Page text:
From the top…the Newport City Council passed their new fiscal year budget levying a property tax rate of $5.59/thousand of assessed valuation. Same rate as the current year. About $700 a year for a home assessed at $125,000, $1,120 a year for a home assessed at $200,000 – $1,677 for a home assessed at $300,000.
That’s just Newport’s line in your tax bill. If you live within a county-wide district like the school district, it’ll be more. If you live in road district, it’ll be more. Parks and Recreation District, or a Port district, it’ll be more.
And speaking of taxes, the city council seemed interested in keeping a long running tax line on the ballot this November – money to go toward the construction of a highly earthquake-resistant water reservoir dam that just about everyone wants built at the headwaters of Big Creek, on the northeast corner of Newport. City Councilors learned that there’s a levy that’s been on tax rolls for a long time dealing with city utilities which is expiring. City voters may be asked by the City Council to put a new tax on the ballot to take its place to help Newport fund the proposed new dam to replace two old ones on Big Creek that won’t withstand the shaking of a 9 Richter Cascadia Subduction Zone Earthquake.
As for the new dam, city officials say it will cost a lot more than Newport taxpayers can afford. So officials are already knocking on the doors of the state legislature for some help. Newport’s water system serves Newport and areas just outside it’s city limits.
City Public Works Director Tim Gross told the council that it’s still not clear whether a cement or a fortified earthen dam would be the best design. He says his department and hired consultants are crunching the numbers and safety elements to eventually determine a design that will the job.
City Councilors urged Newport area residents to do some dining out and general shopping for gifts in the Nye Beach area because the stores down there are having a rough summer, and there’s no sign of a let up. City Public Works Director Tim Gross says they’ve got the parking lot area on the turn-around pretty well torn up. Gross and his workers are replacing a storm water outfall that drains a big part of the western side of town, eventually emptying out onto the beach. Gross told the council that he knows the businesses are suffering but he and his crews can only work on such a project during the summer when it doesn’t rain so much. He said they’ll do their best to get the new facility in the ground and humming by the end of the summer.
The Council decided to continue to be in concert with Lincoln City and Lincoln County Commissioners in coordinating the construction of affordable housing. Portland affordable housing advocacy group Proud Ground is trying to prepare a number of affordable housing applicants. But Newport wants Proud Ground to get on the stick and get some applicants in homes which isn’t as easy as it sounds – even with all the demand for lower cost housing. Many low income families have to clean up their credit, show good job stability and prove they can pay even a low cost mortgage. But Newport apparently wants to see some quick results – get families into homes – and within six months.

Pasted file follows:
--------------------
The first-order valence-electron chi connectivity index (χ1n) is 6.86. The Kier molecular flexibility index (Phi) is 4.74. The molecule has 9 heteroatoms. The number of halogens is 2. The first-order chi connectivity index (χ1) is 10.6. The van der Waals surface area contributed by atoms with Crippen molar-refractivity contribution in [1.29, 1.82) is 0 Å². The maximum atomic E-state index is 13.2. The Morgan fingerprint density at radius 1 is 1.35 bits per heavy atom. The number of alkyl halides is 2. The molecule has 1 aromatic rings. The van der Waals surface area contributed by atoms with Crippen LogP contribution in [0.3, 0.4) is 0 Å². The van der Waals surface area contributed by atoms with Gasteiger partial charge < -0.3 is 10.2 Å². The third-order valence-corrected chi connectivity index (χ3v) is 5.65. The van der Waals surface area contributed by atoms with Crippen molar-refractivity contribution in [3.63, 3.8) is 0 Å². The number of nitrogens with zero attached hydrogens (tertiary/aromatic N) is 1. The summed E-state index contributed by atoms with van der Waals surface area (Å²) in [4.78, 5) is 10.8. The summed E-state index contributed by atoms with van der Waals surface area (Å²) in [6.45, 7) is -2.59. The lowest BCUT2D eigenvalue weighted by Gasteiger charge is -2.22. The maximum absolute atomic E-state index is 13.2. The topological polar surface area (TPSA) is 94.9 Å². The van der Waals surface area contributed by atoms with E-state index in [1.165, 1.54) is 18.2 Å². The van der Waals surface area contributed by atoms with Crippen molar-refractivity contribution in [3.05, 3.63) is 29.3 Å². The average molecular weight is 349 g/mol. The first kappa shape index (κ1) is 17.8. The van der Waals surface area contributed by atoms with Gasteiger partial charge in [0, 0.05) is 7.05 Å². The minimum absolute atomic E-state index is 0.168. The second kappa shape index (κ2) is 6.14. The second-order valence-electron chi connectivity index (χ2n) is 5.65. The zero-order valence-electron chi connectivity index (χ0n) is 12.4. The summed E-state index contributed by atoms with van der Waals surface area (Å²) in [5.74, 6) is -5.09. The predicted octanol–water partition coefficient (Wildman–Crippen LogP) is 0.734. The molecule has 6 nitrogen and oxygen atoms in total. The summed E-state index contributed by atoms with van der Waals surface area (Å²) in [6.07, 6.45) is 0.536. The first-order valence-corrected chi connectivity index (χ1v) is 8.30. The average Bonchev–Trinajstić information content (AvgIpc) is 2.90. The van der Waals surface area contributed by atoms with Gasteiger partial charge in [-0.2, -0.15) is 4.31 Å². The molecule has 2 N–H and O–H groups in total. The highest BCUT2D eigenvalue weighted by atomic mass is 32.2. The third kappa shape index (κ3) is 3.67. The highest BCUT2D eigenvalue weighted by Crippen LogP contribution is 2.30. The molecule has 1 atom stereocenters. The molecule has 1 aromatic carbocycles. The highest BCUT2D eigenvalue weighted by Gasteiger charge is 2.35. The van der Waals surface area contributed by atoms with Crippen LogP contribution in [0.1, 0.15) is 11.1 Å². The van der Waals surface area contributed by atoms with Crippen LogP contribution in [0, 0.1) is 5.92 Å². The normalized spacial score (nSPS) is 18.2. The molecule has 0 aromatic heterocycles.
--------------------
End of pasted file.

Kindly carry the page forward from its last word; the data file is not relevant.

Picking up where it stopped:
Meanwhile, Lincoln City City Councilors want to give Proud Ground 12 months to show results, taking into account the “prepping” of applicant families. No word yet on what kind of time line the county commissioners are on. The fact that they’re not all tied together on a time line doesn’t threaten the program but it might slow it down in terms of coordination. We’ll just have to see how it turns out.
Many cities and counties around the country are opting for three and four story modular town homes or apartments that cost a fraction, per unit, of what conventionally built homes usually run. As usual, to be continued.
And the Newport Fire Department got the green light from the City Council to take steps to get the city a firefighting tug-boat type water craft. An earlier attempt failed due to some complicated application issues.
Chief Rob Murphy told the council Monday night that the goal is to get a big federal grant so the city can buy a bayfront fire boat and have it “out on the fire beat” within a year or two. Most of the money would come from federal and state sources. The city says it’ll launch a community donation drive to help the city come up with it’s portion of the purchase. Total price: Just under a million dollars. The city’s share is a quarter of that. So fundraising will be an issue as the firemen’s donation hats are passed around the community. They’ll hit up businesses, including seafood processing companies and tourist related buildings that are on the wet side of Bay Boulevard. Chief Murphy says he’d like to see the new sea-going fire boat plying the waters of Yaquina Bay within a couple of years.
The council made it clear it’s looking forward to having the new fire tug protecting Newport’s waterfronts, but they also don’t want it to be a drag on the city’s budget.